Dismiss Notice
Join Physics Forums Today!
The friendliest, high quality science and math community on the planet! Everyone who loves science is here!

News The What does Smurf think? thread.

  1. Nov 29, 2005 #1
    The "What does Smurf think?" thread.

    This thread is all about what Smurf, my favorite anti-statist on this board, thinks. Specifically, about what would happen were "the state" abolished.

    First off, is your version of anti-statism pretty self explanatory? Is anti-statism the same thing as total anarchy?

    Secondly, were the state abolished, what do you think would happen? It's one thing to dislike what a particular state does, or what states do as a whole, but I'd like to see you make the case that the total absence of all states would lead to a better situation than you currently have.

    Take your time, please, develop a well-thought-out manifesto if you will. Touch all your bases, try to make it as complete as possible. I realize you're big on how bad states are, and it's certainly easy to point out all the negative things about states. But try to postulate what would happen in a world without any states instead of point out the negative aspects of states and simply say that the absence of states would lead to the absence of said negative aspects.

    Some basic problems I'd like to see you provide an answer for are:

    1) Without a state, there presumably wouldn't be money. How would people get the goods and services they need/want without money?

    2) Without a state, how would individuals be sure that they could keep the goods they do obtain? That is, how can you be sure someone with a weapon won't just take your food or clothing?

    3) Without a state, there wouldn't be police or a military. How would people's general security be assured? What would be stopping someone from killing/enslaving others if he had enough weaponry/mercenaries?

    4) In the absence of a state, what would stop some form of state from arising? What if another state arose in the absence of the previously abolished state?

    I appreciate any time you might put into this,

    P.S. Just to reiterate, please, try to stay away from stating all the wrongs and evils of a state. Just because a state infringes upon people's liberties and kills people, it doesn't mean that in the absence of a state that things would necessarily get better.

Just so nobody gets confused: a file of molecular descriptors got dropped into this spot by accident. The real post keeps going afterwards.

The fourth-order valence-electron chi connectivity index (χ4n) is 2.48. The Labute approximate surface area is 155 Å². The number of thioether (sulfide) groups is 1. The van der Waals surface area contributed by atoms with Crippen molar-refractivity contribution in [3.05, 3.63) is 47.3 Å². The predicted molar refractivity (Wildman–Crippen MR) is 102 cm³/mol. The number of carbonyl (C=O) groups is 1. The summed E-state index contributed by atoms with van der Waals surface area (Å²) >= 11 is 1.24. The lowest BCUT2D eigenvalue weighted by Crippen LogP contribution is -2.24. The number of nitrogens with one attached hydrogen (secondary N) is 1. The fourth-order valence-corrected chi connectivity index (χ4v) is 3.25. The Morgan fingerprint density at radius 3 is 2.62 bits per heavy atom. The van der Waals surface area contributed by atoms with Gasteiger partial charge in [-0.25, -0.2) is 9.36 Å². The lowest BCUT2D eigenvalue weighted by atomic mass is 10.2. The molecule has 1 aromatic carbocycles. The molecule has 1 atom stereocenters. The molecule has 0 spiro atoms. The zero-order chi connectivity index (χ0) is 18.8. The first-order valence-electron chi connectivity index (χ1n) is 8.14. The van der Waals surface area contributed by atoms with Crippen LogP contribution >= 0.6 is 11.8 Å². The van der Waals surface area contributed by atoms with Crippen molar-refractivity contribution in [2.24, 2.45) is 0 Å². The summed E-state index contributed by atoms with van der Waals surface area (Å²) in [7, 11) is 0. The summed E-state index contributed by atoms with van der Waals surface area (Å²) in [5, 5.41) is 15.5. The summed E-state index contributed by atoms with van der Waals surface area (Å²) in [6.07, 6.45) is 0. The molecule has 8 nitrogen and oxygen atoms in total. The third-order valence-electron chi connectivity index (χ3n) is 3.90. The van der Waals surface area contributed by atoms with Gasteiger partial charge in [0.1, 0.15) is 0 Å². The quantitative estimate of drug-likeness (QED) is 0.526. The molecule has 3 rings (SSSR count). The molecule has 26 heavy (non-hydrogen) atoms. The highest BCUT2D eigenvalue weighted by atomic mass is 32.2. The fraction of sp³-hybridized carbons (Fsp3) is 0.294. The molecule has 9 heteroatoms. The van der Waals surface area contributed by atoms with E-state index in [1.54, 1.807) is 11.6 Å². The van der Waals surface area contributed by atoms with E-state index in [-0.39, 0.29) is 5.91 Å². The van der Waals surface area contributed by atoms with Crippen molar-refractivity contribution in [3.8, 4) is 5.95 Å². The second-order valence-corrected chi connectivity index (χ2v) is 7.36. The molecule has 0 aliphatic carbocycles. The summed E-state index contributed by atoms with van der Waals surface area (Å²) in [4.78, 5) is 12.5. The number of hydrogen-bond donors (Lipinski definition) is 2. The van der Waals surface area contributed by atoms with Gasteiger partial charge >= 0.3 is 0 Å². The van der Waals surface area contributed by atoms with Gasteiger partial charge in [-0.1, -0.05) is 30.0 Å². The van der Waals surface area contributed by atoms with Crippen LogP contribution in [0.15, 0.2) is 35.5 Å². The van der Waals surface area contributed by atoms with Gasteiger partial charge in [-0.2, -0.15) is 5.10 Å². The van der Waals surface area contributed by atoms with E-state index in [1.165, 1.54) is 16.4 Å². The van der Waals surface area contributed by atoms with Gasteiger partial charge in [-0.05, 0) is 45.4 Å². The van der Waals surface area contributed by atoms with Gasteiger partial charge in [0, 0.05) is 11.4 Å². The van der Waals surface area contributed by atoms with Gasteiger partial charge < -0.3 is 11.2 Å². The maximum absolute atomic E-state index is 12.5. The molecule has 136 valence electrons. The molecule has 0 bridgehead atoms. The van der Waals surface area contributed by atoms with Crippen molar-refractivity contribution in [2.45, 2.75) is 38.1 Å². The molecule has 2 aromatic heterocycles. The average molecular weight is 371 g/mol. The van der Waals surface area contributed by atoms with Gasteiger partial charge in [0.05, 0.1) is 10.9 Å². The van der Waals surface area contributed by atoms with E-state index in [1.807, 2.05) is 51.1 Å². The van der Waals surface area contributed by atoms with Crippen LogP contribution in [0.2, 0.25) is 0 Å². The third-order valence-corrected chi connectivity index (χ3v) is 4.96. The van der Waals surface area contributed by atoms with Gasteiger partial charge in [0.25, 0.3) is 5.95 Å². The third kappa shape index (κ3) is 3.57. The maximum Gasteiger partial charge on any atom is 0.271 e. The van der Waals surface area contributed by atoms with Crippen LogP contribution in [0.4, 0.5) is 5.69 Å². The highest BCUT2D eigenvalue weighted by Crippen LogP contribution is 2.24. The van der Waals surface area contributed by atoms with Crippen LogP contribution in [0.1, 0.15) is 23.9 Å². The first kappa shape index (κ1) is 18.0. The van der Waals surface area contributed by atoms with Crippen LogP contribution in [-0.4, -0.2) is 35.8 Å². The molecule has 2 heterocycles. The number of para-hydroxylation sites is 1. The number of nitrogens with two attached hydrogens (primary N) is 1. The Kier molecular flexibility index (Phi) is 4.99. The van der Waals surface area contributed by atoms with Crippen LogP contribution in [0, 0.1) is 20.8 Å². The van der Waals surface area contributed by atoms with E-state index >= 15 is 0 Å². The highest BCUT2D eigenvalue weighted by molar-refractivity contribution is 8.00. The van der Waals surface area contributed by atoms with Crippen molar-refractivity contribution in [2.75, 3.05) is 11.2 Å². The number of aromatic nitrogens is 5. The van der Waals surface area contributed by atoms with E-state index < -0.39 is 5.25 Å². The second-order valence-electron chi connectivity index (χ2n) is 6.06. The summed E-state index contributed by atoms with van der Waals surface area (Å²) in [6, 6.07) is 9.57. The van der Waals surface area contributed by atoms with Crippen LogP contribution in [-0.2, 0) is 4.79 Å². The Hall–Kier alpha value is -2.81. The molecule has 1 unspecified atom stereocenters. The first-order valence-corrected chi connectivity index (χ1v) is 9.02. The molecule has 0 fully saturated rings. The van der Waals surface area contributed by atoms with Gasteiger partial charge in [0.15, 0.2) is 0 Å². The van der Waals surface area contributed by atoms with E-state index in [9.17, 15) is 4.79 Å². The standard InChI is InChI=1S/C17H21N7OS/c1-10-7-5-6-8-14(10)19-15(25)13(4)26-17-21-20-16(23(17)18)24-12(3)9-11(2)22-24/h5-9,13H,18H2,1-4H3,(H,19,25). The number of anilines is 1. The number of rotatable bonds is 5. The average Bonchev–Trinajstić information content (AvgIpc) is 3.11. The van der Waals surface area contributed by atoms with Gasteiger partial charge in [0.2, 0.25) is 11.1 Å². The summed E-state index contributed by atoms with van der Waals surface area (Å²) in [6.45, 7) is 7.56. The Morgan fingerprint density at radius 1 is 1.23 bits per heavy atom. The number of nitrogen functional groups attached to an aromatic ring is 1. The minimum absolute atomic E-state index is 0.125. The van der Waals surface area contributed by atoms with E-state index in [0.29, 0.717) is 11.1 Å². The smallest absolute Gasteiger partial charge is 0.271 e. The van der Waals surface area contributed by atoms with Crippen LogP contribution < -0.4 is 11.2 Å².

Last edited: Nov 29, 2005
  2. jcsd
  3. Nov 29, 2005 #2
    Woohoo! I've always wanted an "All about me" thread. :smile:
  4. Nov 29, 2005 #3
    So to apease your fans, will you take the time to write your Smurfist Manifesto?
  5. Nov 29, 2005 #4
    You really, are just so cute. :smile:
  6. Nov 29, 2005 #5
    I was thinking about what if someone started a thread about smurf today! O.O

    Anyway, Smurf....... why do you hate voting, believe in anarchy, and hate everything that I dont hate O.O
  7. Nov 29, 2005 #6
    The Smurfist Manifesto

    Okay I've written a good part already and copied it into a text document. I'll write more later, I'm going to a show.
  8. Nov 29, 2005 #7
    I know the truth and try to live ethically.
  9. Nov 29, 2005 #8


    User Avatar
    Gold Member

    *clap clap clap*

    if smurf weren't here.... itd be such a boring world... *tear*...
  10. Nov 29, 2005 #9
    Stop thinking about sex!
  11. Nov 29, 2005 #10
    Who's Smurf?
  12. Nov 30, 2005 #11
    Smurf, perhaps when you've completed your treatise/manifesto/whatever, you should start a new thread, so people know to talk about your topic specifically, instead of just talking about you.

    Unless, of course, all you really wanted to get through anti-statism was some attention. :biggrin:
  13. Nov 30, 2005 #12
    Ouch.. freud :biggrin:
    I would watch out or papa smurf will be a knocking on yer door :rofl:
  14. Nov 30, 2005 #13


    User Avatar
    Gold Member

    A thread about smurf?:bugeyes: Why doesn't it have a poll? :tongue2:
  15. Nov 30, 2005 #14

    Math Is Hard

    User Avatar
    Staff Emeritus
    Science Advisor
    Gold Member

    :uhh: umm.. because it would only contain one person's responses? The thread is about what Smurf thinks, not what everybody thinks about what Smurf thinks.. I think..
  16. Nov 30, 2005 #15
    sex isn't unethical.
  17. Nov 30, 2005 #16
    yeah, try telling that that to the girls I've dated... oh wait
  18. Dec 1, 2005 #17
    So Smurf, what's going on, are you still polishing it up or have you abandoned your ideals?
  19. Dec 1, 2005 #18